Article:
There are some other details, of course, such as the resolution with Grandpa which doesn’t quite occur in the film, or how Jack and Ma put names on their own individual rooms in their new home, but continuing with these details may border on pedantic so I’ll leave the comparison here for now. It might seem, after detailing story differences that the book has more to offer, but it’s only because it is far too daunting to try to compare the quality of cinematic form with literary form. I have only talked about the story because its the most tangible. It should be mentioned that beautiful moments of the film, such as Ma’s lullaby sung to Jack in Wardrobe, and the brilliant close up of Jack’s eyes when he sees the blue sky through rug for the first time during their Great Escape, cannot adequately be compared to their literary counterparts. For one, music and cinematography are distinct arts. What matters, however, is that the tone, the energy, the spirit of the characters and the film’s themes are supported by the music and cinematography. And in this case, they most certainly serve as an enhancement rather than a detriment: the sign of a great adaptation.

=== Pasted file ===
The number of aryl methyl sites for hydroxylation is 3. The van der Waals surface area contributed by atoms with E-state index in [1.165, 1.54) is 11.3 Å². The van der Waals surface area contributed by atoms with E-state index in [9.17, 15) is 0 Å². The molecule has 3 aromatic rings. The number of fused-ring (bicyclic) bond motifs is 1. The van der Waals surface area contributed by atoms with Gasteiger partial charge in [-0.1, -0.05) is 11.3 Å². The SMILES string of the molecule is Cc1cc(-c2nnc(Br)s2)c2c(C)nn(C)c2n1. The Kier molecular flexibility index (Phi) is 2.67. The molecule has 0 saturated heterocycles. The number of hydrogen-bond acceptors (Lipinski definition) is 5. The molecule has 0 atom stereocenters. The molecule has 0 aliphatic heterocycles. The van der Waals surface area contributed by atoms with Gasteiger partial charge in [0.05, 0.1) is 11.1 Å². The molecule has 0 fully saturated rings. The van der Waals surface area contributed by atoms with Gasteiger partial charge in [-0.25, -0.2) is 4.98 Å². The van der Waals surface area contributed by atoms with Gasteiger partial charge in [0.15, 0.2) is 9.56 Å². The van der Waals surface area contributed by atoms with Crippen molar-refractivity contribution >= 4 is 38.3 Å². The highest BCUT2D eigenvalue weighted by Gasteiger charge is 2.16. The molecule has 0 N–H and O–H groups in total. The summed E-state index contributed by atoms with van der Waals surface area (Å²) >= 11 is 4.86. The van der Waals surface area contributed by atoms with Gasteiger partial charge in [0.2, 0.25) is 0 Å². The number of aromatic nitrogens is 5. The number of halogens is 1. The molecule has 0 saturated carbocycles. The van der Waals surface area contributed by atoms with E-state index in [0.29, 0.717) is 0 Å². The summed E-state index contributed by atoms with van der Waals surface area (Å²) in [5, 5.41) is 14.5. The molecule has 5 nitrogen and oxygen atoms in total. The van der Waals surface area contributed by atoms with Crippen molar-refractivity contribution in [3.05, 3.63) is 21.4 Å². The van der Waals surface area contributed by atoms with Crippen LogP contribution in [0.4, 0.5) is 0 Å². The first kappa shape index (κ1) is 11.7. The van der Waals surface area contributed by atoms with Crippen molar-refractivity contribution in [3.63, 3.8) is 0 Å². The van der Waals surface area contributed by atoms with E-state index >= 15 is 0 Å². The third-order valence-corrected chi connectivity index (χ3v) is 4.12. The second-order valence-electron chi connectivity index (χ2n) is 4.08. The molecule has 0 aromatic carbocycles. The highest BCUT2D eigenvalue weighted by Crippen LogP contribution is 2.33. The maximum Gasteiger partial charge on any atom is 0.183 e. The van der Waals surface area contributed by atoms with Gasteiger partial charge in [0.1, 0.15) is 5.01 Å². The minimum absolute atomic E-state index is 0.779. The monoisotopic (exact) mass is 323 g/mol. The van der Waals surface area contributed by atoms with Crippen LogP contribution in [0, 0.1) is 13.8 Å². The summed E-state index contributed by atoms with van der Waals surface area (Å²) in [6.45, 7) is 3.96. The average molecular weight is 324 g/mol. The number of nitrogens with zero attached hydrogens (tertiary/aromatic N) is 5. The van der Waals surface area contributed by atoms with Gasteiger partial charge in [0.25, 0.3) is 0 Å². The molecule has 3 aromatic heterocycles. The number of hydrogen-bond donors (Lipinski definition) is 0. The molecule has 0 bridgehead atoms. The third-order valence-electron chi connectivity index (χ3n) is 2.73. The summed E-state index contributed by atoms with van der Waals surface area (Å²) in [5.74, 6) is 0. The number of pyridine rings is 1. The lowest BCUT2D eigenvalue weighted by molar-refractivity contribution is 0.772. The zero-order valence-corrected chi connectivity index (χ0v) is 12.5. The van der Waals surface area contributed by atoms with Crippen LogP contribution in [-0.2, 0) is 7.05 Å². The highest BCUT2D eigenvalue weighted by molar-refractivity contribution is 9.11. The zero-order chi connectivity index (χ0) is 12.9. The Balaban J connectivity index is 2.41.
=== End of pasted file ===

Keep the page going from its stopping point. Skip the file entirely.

Room Eyes

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About Kamran Ahmed

I have a Masters in Cinema Studies from the University of Toronto. I work as a freelance writer and film critic in Vancouver. My writing is primarily distributed through Next Projection, an online film journal based in Toronto.